Higher Orders: The Natural Origins of Religion and the Decline of its Utility

Eric McAdamis

Series: Religion and Society
BISAC: REL000000

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Volume 10

Issue 1

Volume 2

Volume 3

Special issue: Resilience in breaking the cycle of children’s environmental health disparities
Edited by I Leslie Rubin, Robert J Geller, Abby Mutic, Benjamin A Gitterman, Nathan Mutic, Wayne Garfinkel, Claire D Coles, Kurt Martinuzzi, and Joav Merrick

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Higher Orders is a book about the natural origins of religion and the prospects for its future. The central claim presented is that religion is a human universal that emerged from the co-evolution of the human brain and increasing social complexity. Human history runs much deeper than the 5,500 years of written history and this book strives to reorient the reader to the timescale of the six million years since our common ancestry with chimpanzees. Religion is not a monolithic entity; rather, religion describes a family of phenomena characterized by supernatural beliefs and ritual practices that mediate the way humans relate to the world around them.

Ritual aspects of religion have their roots in the affective emotional and attachment circuitry of the limbic system that arose in mammalian evolution to care for dependent offspring. Ritual behavior is found at the level of primate consciousness and early hominids began to gain voluntary control over social rituals that served to bind the tribe together and suppress defection. With the advent of the Neolithic Revolution 11,000 years ago, agriculture gave rise to large anonymous civilizations that developed high frequency, low arousal rituals that served to create shared identity and to unite society under shared beliefs in an imagined higher order that provided uniform rules for diverse societies no longer bound by kinship ties and reciprocal altruism.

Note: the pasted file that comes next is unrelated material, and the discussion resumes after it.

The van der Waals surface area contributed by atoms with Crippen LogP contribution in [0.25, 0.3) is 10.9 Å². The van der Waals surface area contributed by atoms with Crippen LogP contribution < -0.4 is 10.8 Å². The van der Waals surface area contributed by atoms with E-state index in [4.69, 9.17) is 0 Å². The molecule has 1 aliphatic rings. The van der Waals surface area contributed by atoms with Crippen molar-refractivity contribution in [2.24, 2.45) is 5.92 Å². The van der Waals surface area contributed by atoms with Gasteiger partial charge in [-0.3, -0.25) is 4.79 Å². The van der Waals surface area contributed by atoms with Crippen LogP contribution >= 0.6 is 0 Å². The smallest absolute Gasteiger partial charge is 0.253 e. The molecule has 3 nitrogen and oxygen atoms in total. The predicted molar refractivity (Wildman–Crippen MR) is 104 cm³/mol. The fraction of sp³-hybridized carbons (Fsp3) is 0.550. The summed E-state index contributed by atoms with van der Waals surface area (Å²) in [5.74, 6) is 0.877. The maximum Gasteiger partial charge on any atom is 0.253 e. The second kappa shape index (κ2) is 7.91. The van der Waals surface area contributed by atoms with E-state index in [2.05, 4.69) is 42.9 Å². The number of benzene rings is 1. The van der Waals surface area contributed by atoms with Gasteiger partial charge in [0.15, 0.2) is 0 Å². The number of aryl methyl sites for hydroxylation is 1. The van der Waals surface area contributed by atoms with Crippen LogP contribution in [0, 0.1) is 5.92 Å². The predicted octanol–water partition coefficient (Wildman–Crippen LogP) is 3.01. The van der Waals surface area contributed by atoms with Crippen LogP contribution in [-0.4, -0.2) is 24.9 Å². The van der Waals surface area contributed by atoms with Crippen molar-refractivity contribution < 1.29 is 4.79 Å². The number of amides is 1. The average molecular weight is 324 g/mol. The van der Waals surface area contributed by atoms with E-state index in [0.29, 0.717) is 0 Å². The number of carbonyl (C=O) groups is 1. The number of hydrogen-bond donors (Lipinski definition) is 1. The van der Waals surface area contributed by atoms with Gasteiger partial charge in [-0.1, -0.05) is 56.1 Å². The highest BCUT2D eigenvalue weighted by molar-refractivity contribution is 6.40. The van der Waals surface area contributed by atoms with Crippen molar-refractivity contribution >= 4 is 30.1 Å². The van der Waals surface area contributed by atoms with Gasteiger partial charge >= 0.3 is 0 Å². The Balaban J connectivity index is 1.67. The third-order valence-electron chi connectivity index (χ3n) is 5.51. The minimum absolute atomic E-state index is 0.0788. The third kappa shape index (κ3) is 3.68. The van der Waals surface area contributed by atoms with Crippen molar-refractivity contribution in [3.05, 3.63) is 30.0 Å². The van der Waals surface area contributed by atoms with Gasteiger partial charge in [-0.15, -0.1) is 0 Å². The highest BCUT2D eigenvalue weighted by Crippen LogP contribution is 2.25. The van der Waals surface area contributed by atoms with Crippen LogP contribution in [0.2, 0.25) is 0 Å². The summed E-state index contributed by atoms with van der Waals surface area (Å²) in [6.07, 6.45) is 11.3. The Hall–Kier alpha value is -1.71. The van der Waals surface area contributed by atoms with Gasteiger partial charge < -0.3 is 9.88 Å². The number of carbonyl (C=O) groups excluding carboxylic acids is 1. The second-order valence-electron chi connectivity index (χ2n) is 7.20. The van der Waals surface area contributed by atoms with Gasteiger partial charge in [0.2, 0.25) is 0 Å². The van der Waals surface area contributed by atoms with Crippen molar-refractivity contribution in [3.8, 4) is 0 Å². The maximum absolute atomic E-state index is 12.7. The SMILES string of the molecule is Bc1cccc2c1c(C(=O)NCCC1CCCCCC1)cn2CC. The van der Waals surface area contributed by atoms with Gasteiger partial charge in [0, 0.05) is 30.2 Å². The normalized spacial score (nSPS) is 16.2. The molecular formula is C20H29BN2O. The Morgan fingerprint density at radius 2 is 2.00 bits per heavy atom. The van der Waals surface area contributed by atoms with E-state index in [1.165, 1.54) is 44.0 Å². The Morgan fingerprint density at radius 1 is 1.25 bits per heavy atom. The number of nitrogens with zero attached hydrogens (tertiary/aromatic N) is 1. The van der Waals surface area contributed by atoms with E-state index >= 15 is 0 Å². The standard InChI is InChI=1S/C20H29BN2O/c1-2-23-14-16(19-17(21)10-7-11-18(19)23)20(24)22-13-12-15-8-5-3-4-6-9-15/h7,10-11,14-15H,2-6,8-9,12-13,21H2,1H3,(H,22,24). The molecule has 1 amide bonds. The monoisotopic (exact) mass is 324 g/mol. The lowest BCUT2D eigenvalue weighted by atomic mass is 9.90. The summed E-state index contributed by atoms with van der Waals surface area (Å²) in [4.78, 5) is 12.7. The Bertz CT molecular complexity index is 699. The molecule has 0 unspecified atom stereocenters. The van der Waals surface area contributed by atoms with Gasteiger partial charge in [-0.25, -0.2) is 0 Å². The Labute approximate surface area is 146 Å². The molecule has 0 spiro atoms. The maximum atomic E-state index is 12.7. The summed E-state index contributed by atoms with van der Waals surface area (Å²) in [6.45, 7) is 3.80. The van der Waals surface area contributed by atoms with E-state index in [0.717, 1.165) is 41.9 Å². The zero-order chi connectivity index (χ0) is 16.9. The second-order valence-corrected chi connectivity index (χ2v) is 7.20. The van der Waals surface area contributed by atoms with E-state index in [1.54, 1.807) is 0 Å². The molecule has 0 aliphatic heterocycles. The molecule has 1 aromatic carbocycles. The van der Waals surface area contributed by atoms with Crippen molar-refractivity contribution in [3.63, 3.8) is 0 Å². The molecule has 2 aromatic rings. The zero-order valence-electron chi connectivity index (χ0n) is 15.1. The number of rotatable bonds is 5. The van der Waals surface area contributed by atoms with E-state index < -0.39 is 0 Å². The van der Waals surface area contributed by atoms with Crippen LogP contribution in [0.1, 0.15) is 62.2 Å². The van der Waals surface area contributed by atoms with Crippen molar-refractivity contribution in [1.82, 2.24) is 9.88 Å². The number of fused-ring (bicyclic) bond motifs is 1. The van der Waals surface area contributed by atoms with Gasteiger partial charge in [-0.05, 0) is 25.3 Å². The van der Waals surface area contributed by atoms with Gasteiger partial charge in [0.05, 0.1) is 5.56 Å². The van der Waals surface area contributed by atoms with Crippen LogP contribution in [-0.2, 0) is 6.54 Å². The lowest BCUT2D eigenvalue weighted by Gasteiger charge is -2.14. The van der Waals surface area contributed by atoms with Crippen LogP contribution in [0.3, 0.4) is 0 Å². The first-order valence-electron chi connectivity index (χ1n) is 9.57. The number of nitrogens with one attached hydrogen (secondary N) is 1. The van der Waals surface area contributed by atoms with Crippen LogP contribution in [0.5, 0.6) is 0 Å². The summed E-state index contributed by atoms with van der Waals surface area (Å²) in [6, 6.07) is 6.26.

This book explores the Cognitive Science of Religion (CSR), which demonstrates that supernatural agent concepts are supported through universal inferential mental tools that were adapted to detect agency and to ascribe mental states to other minds. Religion operates as a function of evolved cognitive hardware upon which cultures have authored religious software to enable their societies to function harmoniously and to address ecological dilemmas beyond their control. Many of the problems our ancestors faced are now being addressed through modernization and urbanization, and the second part of the book takes up the declining utility of religion for both the individual and society.

Religion developed and flourished in relative regional isolation and its tribal form may be maladaptive to the modern global world. Religion is not a single entity, but rather a multidimensional category of component parts on both the individual and societal levels. Accordingly, High Orders is an attempt to formulate a comprehensive interdisciplinary explanation of religion drawing on research from evolutionary biology, evolutionary psychology, paleoanthropology, neuroscience, neuropsychology, cognitive science, political science, sociology, history, and philosophy. Religion has arguably been the most important feature of human social interaction in the development of our species and the tone of this book endeavors to avoid gratuitous praise or unnecessary criticism of religion; it seeks only to understand this most important and fascinating aspect of Homo sapiens, the religious animal. (Imprint: Nova)

Preface

Chapter 1. Introduction

Chapter 2. The Cognitive Science of Religion: The Brain’s Religious Hardware

Chapter 3. Building Religious Brains: Evolution from Ape to Human

Chapter 4. Early Modern Humans and the Natural Origins of Religion

Chapter 5. Religion as Adaptive Cultural Software

Chapter 6. The Natural Origins of Christianity

Chapter 7. The Declining Utility of Religion

Chapter 8. Cognitive Bias

Chapter 9. Conclusion

References

Index

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